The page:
Best ResponseYou've already chosen the best response.2Did you try writing it out to see what happens?

AccessDenied
 one year ago
Best ResponseYou've already chosen the best response.0\( \displaystyle \frac{\text{d}}{\text{d} x} \int_{a(x)}^{b(x)} y(u, \; x) \; \text{d}u = \int_{a(x)}^{b(x)} y_x (u, \; x) \; \text{d}u + y(b(x), \; x) \; b'(x)  y(a(x), \; x) \; a'(x) \) \(a(x) = 0\), \(b(x) = x\), \(y(u, \; x) = f(u) \; \sin(k(x  u)) \) I think, anyways. I haven't used this theorem before... (:

wio
 one year ago
Best ResponseYou've already chosen the best response.2@AccessDenied actually it seems when you write it out, the added parts go to 0

AccessDenied
 one year ago
Best ResponseYou've already chosen the best response.0Yeah, I see that now. Interesting. :)

wio
 one year ago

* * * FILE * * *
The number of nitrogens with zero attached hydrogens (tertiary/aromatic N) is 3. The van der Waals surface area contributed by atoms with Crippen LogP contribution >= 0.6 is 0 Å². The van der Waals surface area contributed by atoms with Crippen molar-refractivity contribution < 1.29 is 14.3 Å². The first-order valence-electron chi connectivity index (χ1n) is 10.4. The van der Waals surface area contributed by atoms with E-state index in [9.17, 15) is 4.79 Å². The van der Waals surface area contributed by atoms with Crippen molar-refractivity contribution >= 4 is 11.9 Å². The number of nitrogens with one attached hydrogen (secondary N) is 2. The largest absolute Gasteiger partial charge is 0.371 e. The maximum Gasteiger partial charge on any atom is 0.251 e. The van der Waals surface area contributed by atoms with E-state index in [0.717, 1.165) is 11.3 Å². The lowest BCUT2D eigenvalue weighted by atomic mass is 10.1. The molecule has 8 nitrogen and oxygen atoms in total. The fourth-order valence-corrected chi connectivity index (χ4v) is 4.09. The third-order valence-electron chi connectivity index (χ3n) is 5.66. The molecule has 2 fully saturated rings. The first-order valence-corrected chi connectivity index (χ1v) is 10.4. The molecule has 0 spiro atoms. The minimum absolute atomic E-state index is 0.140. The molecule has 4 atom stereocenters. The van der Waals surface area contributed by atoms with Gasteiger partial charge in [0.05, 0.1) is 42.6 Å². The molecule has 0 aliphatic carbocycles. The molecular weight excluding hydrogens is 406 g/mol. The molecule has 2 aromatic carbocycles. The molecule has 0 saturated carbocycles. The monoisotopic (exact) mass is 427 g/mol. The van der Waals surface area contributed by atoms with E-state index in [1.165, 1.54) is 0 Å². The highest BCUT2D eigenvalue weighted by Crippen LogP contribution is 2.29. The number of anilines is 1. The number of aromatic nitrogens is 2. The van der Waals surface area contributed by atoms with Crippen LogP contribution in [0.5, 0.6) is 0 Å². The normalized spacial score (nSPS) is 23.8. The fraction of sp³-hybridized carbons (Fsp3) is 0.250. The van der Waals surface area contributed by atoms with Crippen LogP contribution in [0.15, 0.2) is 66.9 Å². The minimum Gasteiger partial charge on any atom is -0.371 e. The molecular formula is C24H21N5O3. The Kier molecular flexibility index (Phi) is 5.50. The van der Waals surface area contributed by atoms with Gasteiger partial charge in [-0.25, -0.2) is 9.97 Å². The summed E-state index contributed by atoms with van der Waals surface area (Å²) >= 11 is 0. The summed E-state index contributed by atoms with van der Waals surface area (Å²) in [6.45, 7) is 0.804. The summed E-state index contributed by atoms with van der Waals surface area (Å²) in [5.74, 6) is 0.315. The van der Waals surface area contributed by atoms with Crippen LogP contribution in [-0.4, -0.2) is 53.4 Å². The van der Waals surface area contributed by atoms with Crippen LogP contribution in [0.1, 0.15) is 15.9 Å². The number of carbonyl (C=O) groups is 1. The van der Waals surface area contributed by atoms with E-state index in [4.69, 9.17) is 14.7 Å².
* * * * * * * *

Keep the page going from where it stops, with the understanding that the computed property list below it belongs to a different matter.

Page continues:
Best ResponseYou've already chosen the best response.2Ummm does \[ \sin k(xu) = \sin(kx)\cos(ku)  \sin(ku)\cos(kx) \]make things any easier? grasping at straws here.

wio
 one year ago
Best ResponseYou've already chosen the best response.2You know one thing I've been wondering about.... Since \(f(u)\) is obviously a single variable function, does it have a partial derivative?

wio
 one year ago
Best ResponseYou've already chosen the best response.2Either it's constant with respect to \(x\) or \(\frac{d}{dx}f(u) = f'(u) u'(x)\) based on chain rule.

wio
 one year ago
Best ResponseYou've already chosen the best response.2@UnkleRhaukus @AccessDenied could you clear this up?

wio
 one year ago
Best ResponseYou've already chosen the best response.2How can a single variable function have a partial derivative?

wio
 one year ago
Best ResponseYou've already chosen the best response.2imagine if \(f(x) = e^x\) the \(f(u)=e^u\) right?

wio
 one year ago
Best ResponseYou've already chosen the best response.2I think \(f_x(u)\) is a dead end. I don't see how you'd recover from that because there is no integration with respect to \(x\).

wio
 one year ago
Best ResponseYou've already chosen the best response.2And it doesn't really make sense to me anyway, for whatever that is worth. Maybe it would work if you just treat \(f(u)\) like a constant?